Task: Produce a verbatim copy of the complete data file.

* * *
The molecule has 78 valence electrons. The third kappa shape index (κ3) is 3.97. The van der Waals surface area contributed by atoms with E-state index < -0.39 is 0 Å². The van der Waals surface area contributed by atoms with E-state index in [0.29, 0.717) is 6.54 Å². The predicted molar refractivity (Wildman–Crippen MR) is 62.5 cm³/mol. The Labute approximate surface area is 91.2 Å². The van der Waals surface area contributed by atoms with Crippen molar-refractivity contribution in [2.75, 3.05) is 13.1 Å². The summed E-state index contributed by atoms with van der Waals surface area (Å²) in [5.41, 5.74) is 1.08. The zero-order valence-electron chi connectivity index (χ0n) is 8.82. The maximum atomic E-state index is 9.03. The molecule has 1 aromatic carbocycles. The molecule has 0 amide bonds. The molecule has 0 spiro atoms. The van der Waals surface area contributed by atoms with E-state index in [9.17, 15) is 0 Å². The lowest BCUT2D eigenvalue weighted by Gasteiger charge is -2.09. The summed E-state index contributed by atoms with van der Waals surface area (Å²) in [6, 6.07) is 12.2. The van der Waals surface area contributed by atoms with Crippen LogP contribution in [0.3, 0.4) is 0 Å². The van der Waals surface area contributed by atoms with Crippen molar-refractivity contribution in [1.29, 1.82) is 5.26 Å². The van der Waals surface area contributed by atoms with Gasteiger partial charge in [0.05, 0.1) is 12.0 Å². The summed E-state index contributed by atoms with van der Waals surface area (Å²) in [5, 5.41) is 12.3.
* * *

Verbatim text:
The molecule has 78 valence electrons. The third kappa shape index (κ3) is 3.97. The van der Waals surface area contributed by atoms with E-state index < -0.39 is 0 Å². The van der Waals surface area contributed by atoms with E-state index in [0.29, 0.717) is 6.54 Å². The predicted molar refractivity (Wildman–Crippen MR) is 62.5 cm³/mol. The Labute approximate surface area is 91.2 Å². The van der Waals surface area contributed by atoms with Crippen molar-refractivity contribution in [2.75, 3.05) is 13.1 Å². The summed E-state index contributed by atoms with van der Waals surface area (Å²) in [5.41, 5.74) is 1.08. The zero-order valence-electron chi connectivity index (χ0n) is 8.82. The maximum atomic E-state index is 9.03. The molecule has 1 aromatic carbocycles. The molecule has 0 amide bonds. The molecule has 0 spiro atoms. The van der Waals surface area contributed by atoms with E-state index in [9.17, 15) is 0 Å². The lowest BCUT2D eigenvalue weighted by Gasteiger charge is -2.09. The summed E-state index contributed by atoms with van der Waals surface area (Å²) in [6, 6.07) is 12.2. The van der Waals surface area contributed by atoms with Crippen LogP contribution in [0.3, 0.4) is 0 Å². The van der Waals surface area contributed by atoms with Crippen molar-refractivity contribution in [1.29, 1.82) is 5.26 Å². The van der Waals surface area contributed by atoms with Gasteiger partial charge in [0.05, 0.1) is 12.0 Å². The summed E-state index contributed by atoms with van der Waals surface area (Å²) in [5, 5.41) is 12.3.